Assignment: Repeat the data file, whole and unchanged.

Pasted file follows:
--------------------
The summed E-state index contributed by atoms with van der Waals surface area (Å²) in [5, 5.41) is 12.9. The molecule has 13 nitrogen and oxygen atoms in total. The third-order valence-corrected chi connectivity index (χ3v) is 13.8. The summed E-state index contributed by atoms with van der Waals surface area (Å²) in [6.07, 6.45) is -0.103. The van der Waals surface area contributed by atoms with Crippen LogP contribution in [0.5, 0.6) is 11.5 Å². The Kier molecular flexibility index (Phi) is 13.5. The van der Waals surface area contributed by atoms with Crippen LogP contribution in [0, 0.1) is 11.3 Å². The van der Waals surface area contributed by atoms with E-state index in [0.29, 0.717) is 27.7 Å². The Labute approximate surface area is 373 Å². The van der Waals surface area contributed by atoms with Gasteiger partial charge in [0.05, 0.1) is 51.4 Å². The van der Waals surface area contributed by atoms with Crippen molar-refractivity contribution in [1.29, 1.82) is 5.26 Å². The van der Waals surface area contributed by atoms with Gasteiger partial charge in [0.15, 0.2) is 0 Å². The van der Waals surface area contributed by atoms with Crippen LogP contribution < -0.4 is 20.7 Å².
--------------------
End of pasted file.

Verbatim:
The summed E-state index contributed by atoms with van der Waals surface area (Å²) in [5, 5.41) is 12.9. The molecule has 13 nitrogen and oxygen atoms in total. The third-order valence-corrected chi connectivity index (χ3v) is 13.8. The summed E-state index contributed by atoms with van der Waals surface area (Å²) in [6.07, 6.45) is -0.103. The van der Waals surface area contributed by atoms with Crippen LogP contribution in [0.5, 0.6) is 11.5 Å². The Kier molecular flexibility index (Phi) is 13.5. The van der Waals surface area contributed by atoms with Crippen LogP contribution in [0, 0.1) is 11.3 Å². The van der Waals surface area contributed by atoms with E-state index in [0.29, 0.717) is 27.7 Å². The Labute approximate surface area is 373 Å². The van der Waals surface area contributed by atoms with Gasteiger partial charge in [0.05, 0.1) is 51.4 Å². The van der Waals surface area contributed by atoms with Crippen molar-refractivity contribution in [1.29, 1.82) is 5.26 Å². The van der Waals surface area contributed by atoms with Gasteiger partial charge in [0.15, 0.2) is 0 Å². The van der Waals surface area contributed by atoms with Crippen LogP contribution < -0.4 is 20.7 Å².